3D printing can also be a product in and of itself. The website Shapeways allows customers to order objects made of plastic, glass, metal, and other materials, then prints the objects and mails them off. Shapeways is also planning to open a 3D printing factory in the US where people can see how these objects get made.
3D printing may also open the door to a new marketplace for 3D designs — assuming you have a 3D printer at home. Jeff Bezos, CEO of Amazon, has said that the future of online retail will be shaped by 3D printing.
And many others
Other applications include reconstructing fossils, replicating ancient artefacts, and reconstructing heavily damaged evidence acquired from crime scene investigations.
Researchers have also investigated customised 3D-printed running shoes, which would fit you perfectly and would be designed to meet your needs.
And, rather more bizarrely, US-based start-up Modern Meadow is currently working on producing printed edible meat. How about a 3D-printed steak (made as you wish) for your next BBQ?
As wonderful as 3D printing is, the technology and its uses have raised a number of legal and ethical concerns.
Experts point out the copyright infringements that could result if an original 3D CAD model is based on scanning a real 3D object — a real object that might have been designed (and copyrighted) by someone else.
As an article in The Economist in September 2012 points out, unless the object is in the public domain, copyright law could well apply. There have already been a number of users who have been caught out using 3D printers to reproduce popular merchandise.
In the US, the production of a partially 3D printed (and fully operational) gun has created much controversy and raised concerns over the potential misuse of the technology.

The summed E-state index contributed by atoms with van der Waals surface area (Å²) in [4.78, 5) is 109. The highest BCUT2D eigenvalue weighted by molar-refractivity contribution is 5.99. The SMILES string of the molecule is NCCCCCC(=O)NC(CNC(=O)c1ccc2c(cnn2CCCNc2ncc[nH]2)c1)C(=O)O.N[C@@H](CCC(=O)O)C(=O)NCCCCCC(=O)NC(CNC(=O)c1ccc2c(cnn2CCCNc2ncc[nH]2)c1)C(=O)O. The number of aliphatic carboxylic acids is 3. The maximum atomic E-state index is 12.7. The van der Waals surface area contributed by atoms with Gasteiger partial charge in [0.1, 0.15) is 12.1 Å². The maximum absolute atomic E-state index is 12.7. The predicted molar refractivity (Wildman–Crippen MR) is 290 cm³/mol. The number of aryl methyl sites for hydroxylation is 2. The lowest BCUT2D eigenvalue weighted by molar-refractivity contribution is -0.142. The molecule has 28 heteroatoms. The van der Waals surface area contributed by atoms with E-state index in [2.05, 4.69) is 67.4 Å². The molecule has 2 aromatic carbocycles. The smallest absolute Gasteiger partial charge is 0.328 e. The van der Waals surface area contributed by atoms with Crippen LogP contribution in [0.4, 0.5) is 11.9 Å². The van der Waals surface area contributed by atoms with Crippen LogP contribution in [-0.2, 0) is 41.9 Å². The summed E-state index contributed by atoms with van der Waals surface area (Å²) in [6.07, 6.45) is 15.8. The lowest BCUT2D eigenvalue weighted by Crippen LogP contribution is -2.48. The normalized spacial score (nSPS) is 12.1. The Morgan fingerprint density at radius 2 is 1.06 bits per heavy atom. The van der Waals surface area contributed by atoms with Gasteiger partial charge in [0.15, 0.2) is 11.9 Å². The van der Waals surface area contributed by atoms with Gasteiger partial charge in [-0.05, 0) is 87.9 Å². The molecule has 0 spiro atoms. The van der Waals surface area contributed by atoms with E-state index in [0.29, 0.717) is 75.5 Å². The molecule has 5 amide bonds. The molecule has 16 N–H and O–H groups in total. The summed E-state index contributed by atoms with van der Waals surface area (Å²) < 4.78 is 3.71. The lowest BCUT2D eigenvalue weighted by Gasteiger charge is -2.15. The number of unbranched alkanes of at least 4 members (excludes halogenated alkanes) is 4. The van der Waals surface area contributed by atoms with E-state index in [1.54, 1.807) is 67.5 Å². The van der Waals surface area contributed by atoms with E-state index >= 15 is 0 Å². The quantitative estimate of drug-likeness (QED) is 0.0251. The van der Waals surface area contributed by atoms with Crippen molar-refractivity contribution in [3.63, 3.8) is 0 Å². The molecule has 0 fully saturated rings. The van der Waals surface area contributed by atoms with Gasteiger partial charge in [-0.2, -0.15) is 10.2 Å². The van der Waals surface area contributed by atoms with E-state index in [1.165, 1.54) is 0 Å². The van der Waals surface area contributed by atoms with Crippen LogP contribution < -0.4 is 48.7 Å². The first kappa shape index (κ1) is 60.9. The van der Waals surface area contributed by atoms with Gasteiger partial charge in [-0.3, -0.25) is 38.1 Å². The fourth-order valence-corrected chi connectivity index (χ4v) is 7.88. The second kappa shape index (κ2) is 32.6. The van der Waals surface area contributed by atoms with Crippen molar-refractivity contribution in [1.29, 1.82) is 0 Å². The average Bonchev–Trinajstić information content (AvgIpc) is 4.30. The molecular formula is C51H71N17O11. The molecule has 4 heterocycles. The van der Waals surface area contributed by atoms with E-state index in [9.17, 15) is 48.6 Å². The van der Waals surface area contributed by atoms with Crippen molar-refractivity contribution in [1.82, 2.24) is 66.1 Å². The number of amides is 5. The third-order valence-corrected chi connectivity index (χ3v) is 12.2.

The project's aim to create a usable open-source blueprint so that individuals can download and print their own gun. As the Guardian reports, 3D printing technology is so new, the legality of the gun publication is still somewhat opaque.
Some commentators have also argued that 3D printing technology could be used to make drugs, both illicit and legal, using a CAD-designed structural model leading to more accurate and (most worryingly) faster production.
As discussed, 3D printing is already being used across a range of industries for myriad different uses. And, in the years to come we're likely to see further applications emerge.
It probably won't be too long before we start to see 3D printers become a regular fixture in homes in the same way ink printers have.
Hamza Bendemra is a Researcher (Engineering) at Australian National University. He does not work for, consult to, own shares in or receive funding from any company or organisation that would benefit from this article, and has no relevant affiliations.